Poetry That Invites Gratefulness in the Midst of Darkness and Blood: A Review of LOUDER BIRDS by Angela Voras-Hills
From the first moment I stepped into Angela Voras-Hills’ collection, Louder Birds, I knew I was in the presence of something vital.
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Robby Johnson sits at the bar drumming his fingers on a bottle of Bud. He’s been sitting in that same spot, two stools from the door, for the past two weeks. Since his dad and brother died. The only other person at the bar this early is Jimmy.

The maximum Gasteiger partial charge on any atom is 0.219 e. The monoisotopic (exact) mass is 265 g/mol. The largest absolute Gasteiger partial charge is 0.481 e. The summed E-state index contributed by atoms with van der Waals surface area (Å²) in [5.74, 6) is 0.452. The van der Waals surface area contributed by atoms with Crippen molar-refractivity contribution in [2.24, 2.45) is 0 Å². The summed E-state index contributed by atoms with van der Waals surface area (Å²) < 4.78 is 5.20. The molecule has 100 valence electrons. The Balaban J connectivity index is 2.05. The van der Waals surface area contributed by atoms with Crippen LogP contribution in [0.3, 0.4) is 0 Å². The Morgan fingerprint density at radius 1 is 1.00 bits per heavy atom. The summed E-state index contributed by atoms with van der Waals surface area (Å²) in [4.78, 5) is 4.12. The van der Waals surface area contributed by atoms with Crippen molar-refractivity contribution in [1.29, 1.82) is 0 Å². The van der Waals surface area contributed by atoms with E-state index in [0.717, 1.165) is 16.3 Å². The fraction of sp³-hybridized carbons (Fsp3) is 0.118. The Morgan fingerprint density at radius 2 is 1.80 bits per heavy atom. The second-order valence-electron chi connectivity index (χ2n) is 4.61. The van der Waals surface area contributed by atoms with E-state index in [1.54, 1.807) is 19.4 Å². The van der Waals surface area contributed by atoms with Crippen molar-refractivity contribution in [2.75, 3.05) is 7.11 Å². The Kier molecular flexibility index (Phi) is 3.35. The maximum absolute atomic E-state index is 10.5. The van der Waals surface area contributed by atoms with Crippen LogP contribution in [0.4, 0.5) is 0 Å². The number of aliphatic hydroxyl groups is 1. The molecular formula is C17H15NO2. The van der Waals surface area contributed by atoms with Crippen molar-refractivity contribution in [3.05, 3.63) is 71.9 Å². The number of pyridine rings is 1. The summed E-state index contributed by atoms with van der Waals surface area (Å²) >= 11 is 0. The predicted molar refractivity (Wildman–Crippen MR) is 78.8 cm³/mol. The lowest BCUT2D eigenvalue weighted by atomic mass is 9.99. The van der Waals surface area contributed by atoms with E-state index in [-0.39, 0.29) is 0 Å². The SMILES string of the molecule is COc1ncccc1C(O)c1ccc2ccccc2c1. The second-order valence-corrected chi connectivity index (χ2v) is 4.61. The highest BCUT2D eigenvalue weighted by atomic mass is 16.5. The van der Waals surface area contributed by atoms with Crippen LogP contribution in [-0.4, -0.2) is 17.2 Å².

The sun slants his hapless rays / through spiderwebbed glass, / and amid the hills of newspaper
I climbed another mountain and spat on a boulder / because climbing a mountain means nothing. To fish / from the middle of the stream, fresh catch flailing / breathlessly on the shore, gasping frivolous moonlight, / their widened eyes confused: that is my percussion
of temptation, the drum I’d rather follow through the rain
When I arose the petals of the pink / were strewn on the table, / debris of glossy tongues.
The third line on my brow— / arrived last night.
She prefers the psych ward. Her blue / nurse-gloves check restraints, flit like the furtive
Seeking out sugar but settling for deer shit / my mother leans against the side / an old Babylonian cigarette machine